If you want to live with that kind of operating system on your computer, fine. But don't talk to us about security. Leave that subject alone. I get that Mint is supposed to have easy to use defaults, but that's a really, really crappy reason to choose an operating system. That's like paying more money for a lesser vehicle because of the color. Cinnamon can be installed on any other Linux distribution. None of the other desktop environments are unique to Mint.
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Re: Which version of Linux to install?

#29 Post by MisterB » Thu Feb 25, 2016 5:30 pm

From the several hundred comments I read with many from those who actually downloaded the compromised ISOs, the symptoms were obvious--like it wouldn't connect to the internet at all. The Mint team also did admit that the servers had been compromised for some time before the compromised ISOs were linked to.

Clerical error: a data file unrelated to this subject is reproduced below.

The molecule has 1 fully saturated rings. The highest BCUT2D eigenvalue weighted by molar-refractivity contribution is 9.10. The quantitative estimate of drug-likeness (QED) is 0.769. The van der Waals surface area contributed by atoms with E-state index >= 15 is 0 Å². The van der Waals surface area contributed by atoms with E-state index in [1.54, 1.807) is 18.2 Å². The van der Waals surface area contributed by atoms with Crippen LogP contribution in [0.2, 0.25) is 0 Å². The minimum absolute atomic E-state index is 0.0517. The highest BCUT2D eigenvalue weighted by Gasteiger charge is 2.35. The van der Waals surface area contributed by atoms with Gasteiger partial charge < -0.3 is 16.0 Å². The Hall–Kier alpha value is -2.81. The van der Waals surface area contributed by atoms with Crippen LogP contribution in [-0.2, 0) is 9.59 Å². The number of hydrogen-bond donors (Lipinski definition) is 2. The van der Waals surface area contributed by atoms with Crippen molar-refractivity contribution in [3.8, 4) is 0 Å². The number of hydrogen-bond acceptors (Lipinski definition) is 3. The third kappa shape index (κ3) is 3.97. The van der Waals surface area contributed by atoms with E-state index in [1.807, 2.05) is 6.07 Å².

Mint is not the most secure distro, true and their server security was terrible which, from everything I've read was the main reason they were hacked. It wasn't a script kid but it the hack was opportunistic and sloppy. What I object to is the paranoid exaggeration that has been put forth about it. I'm not uninformed about security which is one of the reasons I object to putting out paranoid FUD instead of facts. There is no evidence at all that there were other malicious files put out and the ones that were were not uploaded to the Mint servers at all but hosted elsewhere.
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Re: Which version of Linux to install?

#30 Post by sdi-p » Fri Feb 26, 2016 11:31 am